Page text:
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Craigio last won the day on January 14 2019

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About Craigio

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    Sheffield History Pro
  • Birthday March 14

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    Golf, British golf clubs & courses, Sheffield Wednesday, Music, Literature, TV & film, UK travel, history & geography.
  1. I remember the landlady. She was still there in the mid to late 70s. Blonde hair, can't remember her name. She was replaced by a new landlord called Geoff, whose surname I forget also. Probably around '77ish.
  2. Thanks S24. I must be remembering something wrong, but I'm not sure what. I know that I visited the Hillsborough cinema (probably just once), when I was very young in the 1960s, but I can't be certain what the film was. I know for certain that I saw the Disney film (with Zipadeedoohdah, Don't throw me in the briar patch/Born and bred in a briar patch, etc.), also when I was very young, (I remember I found it a little slow, not enough action). It may have been at The Essoldo, Lane Top. But we moved away from that area in 1969 when I was nine yrs old, and I never went to The Essoldo again. Obviously it wasn't 1956, and I'm certain it wasn't 1972/73. Could it have been some kind of Disney musical compilation film? Although I don't think it was. I specifically remember the Uncle Remus character, with the birds and butterflies, on the film posters inside, and outside the cinema. One thing I can say, is that the "Anchors Aweigh" dance sequence, appeared in the Family Guy episode, 'Road to Rupert', and although Brian featured heavily in that episode, (being a Brian & Stewie 'Road' episode), only Stewie appeared in the dance sequence.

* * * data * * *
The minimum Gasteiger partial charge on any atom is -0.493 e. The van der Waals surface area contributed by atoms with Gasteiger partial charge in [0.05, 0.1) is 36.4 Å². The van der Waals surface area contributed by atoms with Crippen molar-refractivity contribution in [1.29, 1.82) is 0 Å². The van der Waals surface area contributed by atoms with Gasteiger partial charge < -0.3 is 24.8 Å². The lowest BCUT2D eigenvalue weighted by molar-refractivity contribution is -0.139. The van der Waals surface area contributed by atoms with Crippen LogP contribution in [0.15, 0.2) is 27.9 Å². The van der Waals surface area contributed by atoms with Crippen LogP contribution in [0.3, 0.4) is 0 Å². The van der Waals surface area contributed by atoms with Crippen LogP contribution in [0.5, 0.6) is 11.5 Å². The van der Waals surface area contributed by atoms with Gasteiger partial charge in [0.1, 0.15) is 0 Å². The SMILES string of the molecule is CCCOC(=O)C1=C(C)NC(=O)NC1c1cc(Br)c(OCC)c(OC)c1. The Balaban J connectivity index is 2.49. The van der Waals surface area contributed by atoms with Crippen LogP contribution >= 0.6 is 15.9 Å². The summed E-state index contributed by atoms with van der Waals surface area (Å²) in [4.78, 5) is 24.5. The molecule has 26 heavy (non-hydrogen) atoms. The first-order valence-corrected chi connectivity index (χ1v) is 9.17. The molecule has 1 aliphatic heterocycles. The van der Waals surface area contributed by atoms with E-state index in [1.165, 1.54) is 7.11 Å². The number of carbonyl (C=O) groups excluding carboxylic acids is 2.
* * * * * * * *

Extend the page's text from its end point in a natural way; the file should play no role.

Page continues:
3. Devonshire Street, 7th July 1981. Rare & Racey is the last shopfront visible on the left. I'm sure I remember the entrance to Mr. Kite's being further to the left, in the middle of the frontage.
  4. * Old Bank House Was offices of Fuller Peiser in 70s/80s/90s, not sure if they're still there.
  5. Yes, oddly enough, I drove up Division Street and Devonshire Street, for the first time in years last Friday. Rare & Racey is still showing the old signs and shop name, but it was obviously closed down for good. Further to previous posts in this thread, Mr, Kite's is still a wine bar/bistro type place. I only glimpsed it as I went by, but it looked like the name was Green, (taken from Devonshire Green perhaps?).